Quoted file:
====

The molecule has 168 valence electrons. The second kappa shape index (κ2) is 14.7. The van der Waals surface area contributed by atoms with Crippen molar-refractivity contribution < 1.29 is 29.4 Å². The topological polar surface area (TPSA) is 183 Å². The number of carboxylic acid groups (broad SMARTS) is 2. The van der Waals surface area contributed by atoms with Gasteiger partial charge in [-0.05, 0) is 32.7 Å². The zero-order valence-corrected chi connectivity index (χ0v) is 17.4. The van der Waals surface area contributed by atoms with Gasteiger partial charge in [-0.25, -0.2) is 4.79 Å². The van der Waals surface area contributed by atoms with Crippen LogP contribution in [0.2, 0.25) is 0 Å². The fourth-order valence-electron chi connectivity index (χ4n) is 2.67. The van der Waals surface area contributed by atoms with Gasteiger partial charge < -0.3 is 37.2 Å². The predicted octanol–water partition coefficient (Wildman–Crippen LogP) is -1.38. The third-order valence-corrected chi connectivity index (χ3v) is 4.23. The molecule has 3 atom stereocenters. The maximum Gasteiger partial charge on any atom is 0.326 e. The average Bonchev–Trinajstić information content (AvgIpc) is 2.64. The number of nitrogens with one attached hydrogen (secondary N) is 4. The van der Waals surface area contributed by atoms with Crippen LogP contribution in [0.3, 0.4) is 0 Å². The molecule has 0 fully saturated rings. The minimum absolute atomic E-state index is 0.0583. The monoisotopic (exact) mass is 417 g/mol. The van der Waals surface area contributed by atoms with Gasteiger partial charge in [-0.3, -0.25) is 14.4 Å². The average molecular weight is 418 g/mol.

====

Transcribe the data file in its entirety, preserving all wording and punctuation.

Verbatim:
The molecule has 168 valence electrons. The second kappa shape index (κ2) is 14.7. The van der Waals surface area contributed by atoms with Crippen molar-refractivity contribution < 1.29 is 29.4 Å². The topological polar surface area (TPSA) is 183 Å². The number of carboxylic acid groups (broad SMARTS) is 2. The van der Waals surface area contributed by atoms with Gasteiger partial charge in [-0.05, 0) is 32.7 Å². The zero-order valence-corrected chi connectivity index (χ0v) is 17.4. The van der Waals surface area contributed by atoms with Gasteiger partial charge in [-0.25, -0.2) is 4.79 Å². The van der Waals surface area contributed by atoms with Crippen LogP contribution in [0.2, 0.25) is 0 Å². The fourth-order valence-electron chi connectivity index (χ4n) is 2.67. The van der Waals surface area contributed by atoms with Gasteiger partial charge < -0.3 is 37.2 Å². The predicted octanol–water partition coefficient (Wildman–Crippen LogP) is -1.38. The third-order valence-corrected chi connectivity index (χ3v) is 4.23. The molecule has 3 atom stereocenters. The maximum Gasteiger partial charge on any atom is 0.326 e. The average Bonchev–Trinajstić information content (AvgIpc) is 2.64. The number of nitrogens with one attached hydrogen (secondary N) is 4. The van der Waals surface area contributed by atoms with Crippen LogP contribution in [0.3, 0.4) is 0 Å². The molecule has 0 fully saturated rings. The minimum absolute atomic E-state index is 0.0583. The monoisotopic (exact) mass is 417 g/mol. The van der Waals surface area contributed by atoms with Gasteiger partial charge in [-0.3, -0.25) is 14.4 Å². The average molecular weight is 418 g/mol.